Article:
First Impressions of Lima
When I left the United States a mere week ago, I had no idea of what to expect upon my arrival in Lima. I didn’t know any Peruvians, wasn’t familiar with many of the country’s customs and I had only tried a few Peruvian side dishes in the United States. Though I’m far from becoming an expert and have only experienced a few of Lima’s many neighborhoods, I feel I’ve had a successful (but exhausting) first week of orientation abroad.
Lima is a mix of the old and the new. One of the first things I noticed about the city is that there are tall, new, modern, glass buildings built next to much smaller, colorful, intricate apartments or single-family homes that often look as though they could be hundreds of years old. Though admittedly worse when people go to and return from work, the calles, or streets, and avenidas, or avenues, of Lima always seem to be congested with traffic in both directions. The drivers are crazy, (there’s no such thing as “Minnesota Nice” on the roads here), and there’s rampant jaywalking and constant honking throughout the city.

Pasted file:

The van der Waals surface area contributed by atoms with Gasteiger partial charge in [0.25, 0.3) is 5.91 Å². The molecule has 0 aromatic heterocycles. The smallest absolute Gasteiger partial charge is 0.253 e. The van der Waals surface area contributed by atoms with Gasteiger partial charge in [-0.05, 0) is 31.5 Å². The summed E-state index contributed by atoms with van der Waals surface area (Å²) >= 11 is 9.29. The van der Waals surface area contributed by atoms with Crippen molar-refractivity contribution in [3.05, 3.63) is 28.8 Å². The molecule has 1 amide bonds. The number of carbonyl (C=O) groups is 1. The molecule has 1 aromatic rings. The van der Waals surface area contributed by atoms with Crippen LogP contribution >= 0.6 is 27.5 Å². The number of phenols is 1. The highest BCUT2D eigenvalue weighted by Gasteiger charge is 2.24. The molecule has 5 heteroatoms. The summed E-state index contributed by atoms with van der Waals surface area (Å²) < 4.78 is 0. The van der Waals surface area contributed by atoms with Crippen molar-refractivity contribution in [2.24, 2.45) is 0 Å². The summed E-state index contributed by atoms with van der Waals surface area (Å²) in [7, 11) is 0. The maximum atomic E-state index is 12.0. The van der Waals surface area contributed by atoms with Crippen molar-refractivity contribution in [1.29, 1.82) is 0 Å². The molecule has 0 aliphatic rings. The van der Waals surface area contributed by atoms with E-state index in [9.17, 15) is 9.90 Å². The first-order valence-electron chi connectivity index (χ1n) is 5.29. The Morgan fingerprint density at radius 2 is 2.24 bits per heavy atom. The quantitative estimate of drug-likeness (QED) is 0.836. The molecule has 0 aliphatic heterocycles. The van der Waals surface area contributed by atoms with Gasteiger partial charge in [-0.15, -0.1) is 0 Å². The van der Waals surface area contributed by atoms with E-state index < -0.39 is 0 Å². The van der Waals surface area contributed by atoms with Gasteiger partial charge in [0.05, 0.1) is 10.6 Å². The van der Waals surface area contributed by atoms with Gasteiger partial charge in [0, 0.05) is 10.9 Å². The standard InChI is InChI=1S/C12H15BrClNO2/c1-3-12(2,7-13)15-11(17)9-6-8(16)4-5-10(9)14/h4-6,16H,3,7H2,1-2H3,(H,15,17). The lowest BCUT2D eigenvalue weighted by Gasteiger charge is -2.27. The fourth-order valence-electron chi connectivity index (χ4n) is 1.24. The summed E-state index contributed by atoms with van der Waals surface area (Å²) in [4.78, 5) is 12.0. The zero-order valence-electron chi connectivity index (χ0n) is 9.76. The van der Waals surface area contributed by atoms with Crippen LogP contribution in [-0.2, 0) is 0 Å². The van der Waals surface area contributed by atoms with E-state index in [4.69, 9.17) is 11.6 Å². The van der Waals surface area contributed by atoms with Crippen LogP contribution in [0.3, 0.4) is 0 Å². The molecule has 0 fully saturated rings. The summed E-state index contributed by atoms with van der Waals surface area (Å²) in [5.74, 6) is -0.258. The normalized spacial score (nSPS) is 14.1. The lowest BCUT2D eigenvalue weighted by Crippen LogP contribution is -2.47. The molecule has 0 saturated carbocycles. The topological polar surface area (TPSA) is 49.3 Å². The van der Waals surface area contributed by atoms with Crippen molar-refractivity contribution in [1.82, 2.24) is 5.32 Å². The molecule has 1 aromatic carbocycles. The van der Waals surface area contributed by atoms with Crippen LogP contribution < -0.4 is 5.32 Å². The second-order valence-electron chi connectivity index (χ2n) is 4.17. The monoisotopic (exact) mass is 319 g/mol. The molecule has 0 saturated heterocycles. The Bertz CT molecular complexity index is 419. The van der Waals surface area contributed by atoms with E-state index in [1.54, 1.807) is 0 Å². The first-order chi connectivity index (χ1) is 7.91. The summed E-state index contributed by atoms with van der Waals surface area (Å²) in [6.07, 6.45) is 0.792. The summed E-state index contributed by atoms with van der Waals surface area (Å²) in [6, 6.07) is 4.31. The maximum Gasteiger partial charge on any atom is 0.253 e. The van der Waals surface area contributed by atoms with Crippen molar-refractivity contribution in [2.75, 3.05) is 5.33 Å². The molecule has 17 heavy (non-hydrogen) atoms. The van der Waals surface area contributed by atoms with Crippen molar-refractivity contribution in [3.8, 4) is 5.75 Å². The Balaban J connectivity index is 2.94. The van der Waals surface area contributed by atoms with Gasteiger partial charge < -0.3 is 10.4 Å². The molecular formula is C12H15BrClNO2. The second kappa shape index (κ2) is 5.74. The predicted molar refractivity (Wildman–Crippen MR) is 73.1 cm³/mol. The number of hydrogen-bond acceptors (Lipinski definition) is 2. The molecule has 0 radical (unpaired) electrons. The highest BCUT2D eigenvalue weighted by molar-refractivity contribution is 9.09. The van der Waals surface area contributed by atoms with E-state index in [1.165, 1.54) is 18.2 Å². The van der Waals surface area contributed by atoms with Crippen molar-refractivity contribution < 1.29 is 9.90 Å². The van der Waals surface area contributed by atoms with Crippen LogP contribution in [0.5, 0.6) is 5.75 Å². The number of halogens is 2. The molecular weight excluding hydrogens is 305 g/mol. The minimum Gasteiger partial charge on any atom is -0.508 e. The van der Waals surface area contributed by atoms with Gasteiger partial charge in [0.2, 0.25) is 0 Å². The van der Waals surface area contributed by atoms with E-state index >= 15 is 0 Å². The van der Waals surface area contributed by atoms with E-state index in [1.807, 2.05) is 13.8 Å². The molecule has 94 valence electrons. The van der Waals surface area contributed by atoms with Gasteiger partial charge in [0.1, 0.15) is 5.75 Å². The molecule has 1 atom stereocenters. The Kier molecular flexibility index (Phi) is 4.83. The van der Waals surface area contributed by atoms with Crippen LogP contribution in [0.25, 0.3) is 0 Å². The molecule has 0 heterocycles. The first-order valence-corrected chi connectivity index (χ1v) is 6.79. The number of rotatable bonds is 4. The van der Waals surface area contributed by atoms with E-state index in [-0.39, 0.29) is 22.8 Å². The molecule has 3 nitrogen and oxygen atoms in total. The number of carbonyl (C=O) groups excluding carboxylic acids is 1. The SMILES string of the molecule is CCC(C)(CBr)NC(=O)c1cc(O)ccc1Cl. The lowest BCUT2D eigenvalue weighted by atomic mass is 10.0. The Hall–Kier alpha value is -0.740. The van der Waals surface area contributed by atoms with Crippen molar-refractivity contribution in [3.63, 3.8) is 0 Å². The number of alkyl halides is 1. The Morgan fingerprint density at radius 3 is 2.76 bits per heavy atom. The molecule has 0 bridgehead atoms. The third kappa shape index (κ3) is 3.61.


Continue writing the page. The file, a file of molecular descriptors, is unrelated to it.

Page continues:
Also vastly different from my home state of Minnesota is the unrelenting heat of Peru. Though the country is known for its geographic and biological diversity, Lima is located in the desert. At present, during Lima’s summer season, it is hot, dry and dusty all day long. Even though I always carry my bloqueador, or sunscreen, around with me and reapply it regularly, my fair skin has still been burnt a little bit every day. The power of the sun here is so strong that along the Pacific public beach, there are signs warning passerby of the threat of skin cancer, complete with pictures of dangerous moles. Living in the desert also means that drinking water is not as accessible as in the United States. Restaurants do not provide complimentary water with each meal and the sinks in buildings have comparatively weak water pressure.
Finally, it’s difficult for me as a tall, blonde-haired, blue-eyed, pale-skinned American to blend in here. Even though I can communicate sufficiently in Spanish (and always try to avoid speaking in English), people are drawn to me simply because I am different. Even if I’m not doing anything out of the ordinary, I still attract significant, unwanted attention on the street. I am starting to love the city and its people, and I’ve never felt threatened or unsafe by this. Oftentimes, however, it does make me uncomfortable.